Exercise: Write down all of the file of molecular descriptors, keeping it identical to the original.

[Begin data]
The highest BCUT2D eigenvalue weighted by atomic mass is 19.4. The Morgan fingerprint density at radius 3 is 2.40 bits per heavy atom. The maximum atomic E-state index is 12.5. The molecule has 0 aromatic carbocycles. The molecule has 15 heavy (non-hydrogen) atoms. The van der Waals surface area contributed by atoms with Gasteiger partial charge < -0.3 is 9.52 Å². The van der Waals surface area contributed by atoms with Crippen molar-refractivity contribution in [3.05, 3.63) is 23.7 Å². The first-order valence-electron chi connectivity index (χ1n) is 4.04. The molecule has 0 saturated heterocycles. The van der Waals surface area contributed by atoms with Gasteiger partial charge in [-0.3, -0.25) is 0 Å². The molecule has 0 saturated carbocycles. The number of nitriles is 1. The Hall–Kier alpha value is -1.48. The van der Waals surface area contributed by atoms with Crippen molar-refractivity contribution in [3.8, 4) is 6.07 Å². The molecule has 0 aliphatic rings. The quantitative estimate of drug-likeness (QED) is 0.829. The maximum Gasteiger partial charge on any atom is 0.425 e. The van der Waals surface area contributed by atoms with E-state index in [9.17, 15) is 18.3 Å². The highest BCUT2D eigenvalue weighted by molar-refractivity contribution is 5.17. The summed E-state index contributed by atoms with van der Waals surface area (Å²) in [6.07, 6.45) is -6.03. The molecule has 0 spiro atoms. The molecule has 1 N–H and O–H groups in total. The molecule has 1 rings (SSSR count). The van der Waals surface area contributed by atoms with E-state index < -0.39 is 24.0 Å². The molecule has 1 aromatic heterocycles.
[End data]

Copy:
The highest BCUT2D eigenvalue weighted by atomic mass is 19.4. The Morgan fingerprint density at radius 3 is 2.40 bits per heavy atom. The maximum atomic E-state index is 12.5. The molecule has 0 aromatic carbocycles. The molecule has 15 heavy (non-hydrogen) atoms. The van der Waals surface area contributed by atoms with Gasteiger partial charge < -0.3 is 9.52 Å². The van der Waals surface area contributed by atoms with Crippen molar-refractivity contribution in [3.05, 3.63) is 23.7 Å². The first-order valence-electron chi connectivity index (χ1n) is 4.04. The molecule has 0 saturated heterocycles. The van der Waals surface area contributed by atoms with Gasteiger partial charge in [-0.3, -0.25) is 0 Å². The molecule has 0 saturated carbocycles. The number of nitriles is 1. The Hall–Kier alpha value is -1.48. The van der Waals surface area contributed by atoms with Crippen molar-refractivity contribution in [3.8, 4) is 6.07 Å². The molecule has 0 aliphatic rings. The quantitative estimate of drug-likeness (QED) is 0.829. The maximum Gasteiger partial charge on any atom is 0.425 e. The van der Waals surface area contributed by atoms with E-state index in [9.17, 15) is 18.3 Å². The highest BCUT2D eigenvalue weighted by molar-refractivity contribution is 5.17. The summed E-state index contributed by atoms with van der Waals surface area (Å²) in [6.07, 6.45) is -6.03. The molecule has 0 spiro atoms. The molecule has 1 N–H and O–H groups in total. The molecule has 1 rings (SSSR count). The van der Waals surface area contributed by atoms with E-state index < -0.39 is 24.0 Å². The molecule has 1 aromatic heterocycles.